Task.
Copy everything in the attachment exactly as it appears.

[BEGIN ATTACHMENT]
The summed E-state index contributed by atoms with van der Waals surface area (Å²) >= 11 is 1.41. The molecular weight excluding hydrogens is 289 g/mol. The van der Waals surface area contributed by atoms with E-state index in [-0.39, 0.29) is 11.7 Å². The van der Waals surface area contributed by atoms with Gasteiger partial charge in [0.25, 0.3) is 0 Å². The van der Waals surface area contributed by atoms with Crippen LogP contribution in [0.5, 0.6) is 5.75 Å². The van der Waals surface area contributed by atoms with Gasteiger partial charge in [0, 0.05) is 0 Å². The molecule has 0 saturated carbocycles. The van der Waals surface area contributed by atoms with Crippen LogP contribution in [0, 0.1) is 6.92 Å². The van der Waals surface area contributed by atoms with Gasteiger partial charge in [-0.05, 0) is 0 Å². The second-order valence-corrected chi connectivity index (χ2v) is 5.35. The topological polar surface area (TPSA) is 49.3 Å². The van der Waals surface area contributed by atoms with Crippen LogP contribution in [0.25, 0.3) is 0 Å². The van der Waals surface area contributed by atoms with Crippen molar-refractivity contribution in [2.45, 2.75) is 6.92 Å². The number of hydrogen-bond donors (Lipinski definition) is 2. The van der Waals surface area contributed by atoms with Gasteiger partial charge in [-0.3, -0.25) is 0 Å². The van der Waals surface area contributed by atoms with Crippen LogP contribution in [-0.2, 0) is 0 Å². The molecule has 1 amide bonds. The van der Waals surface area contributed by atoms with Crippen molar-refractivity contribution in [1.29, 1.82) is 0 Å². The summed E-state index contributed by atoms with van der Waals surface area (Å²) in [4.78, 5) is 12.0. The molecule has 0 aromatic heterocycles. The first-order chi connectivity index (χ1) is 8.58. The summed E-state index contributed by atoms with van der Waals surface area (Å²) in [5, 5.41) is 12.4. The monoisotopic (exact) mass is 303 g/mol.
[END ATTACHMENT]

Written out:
The summed E-state index contributed by atoms with van der Waals surface area (Å²) >= 11 is 1.41. The molecular weight excluding hydrogens is 289 g/mol. The van der Waals surface area contributed by atoms with E-state index in [-0.39, 0.29) is 11.7 Å². The van der Waals surface area contributed by atoms with Gasteiger partial charge in [0.25, 0.3) is 0 Å². The van der Waals surface area contributed by atoms with Crippen LogP contribution in [0.5, 0.6) is 5.75 Å². The van der Waals surface area contributed by atoms with Gasteiger partial charge in [0, 0.05) is 0 Å². The molecule has 0 saturated carbocycles. The van der Waals surface area contributed by atoms with Crippen LogP contribution in [0, 0.1) is 6.92 Å². The van der Waals surface area contributed by atoms with Gasteiger partial charge in [-0.05, 0) is 0 Å². The second-order valence-corrected chi connectivity index (χ2v) is 5.35. The topological polar surface area (TPSA) is 49.3 Å². The van der Waals surface area contributed by atoms with Crippen LogP contribution in [0.25, 0.3) is 0 Å². The van der Waals surface area contributed by atoms with Crippen molar-refractivity contribution in [2.45, 2.75) is 6.92 Å². The number of hydrogen-bond donors (Lipinski definition) is 2. The van der Waals surface area contributed by atoms with Gasteiger partial charge in [-0.3, -0.25) is 0 Å². The van der Waals surface area contributed by atoms with Crippen LogP contribution in [-0.2, 0) is 0 Å². The molecule has 1 amide bonds. The van der Waals surface area contributed by atoms with Crippen molar-refractivity contribution in [1.29, 1.82) is 0 Å². The summed E-state index contributed by atoms with van der Waals surface area (Å²) in [4.78, 5) is 12.0. The molecule has 0 aromatic heterocycles. The first-order chi connectivity index (χ1) is 8.58. The summed E-state index contributed by atoms with van der Waals surface area (Å²) in [5, 5.41) is 12.4. The monoisotopic (exact) mass is 303 g/mol.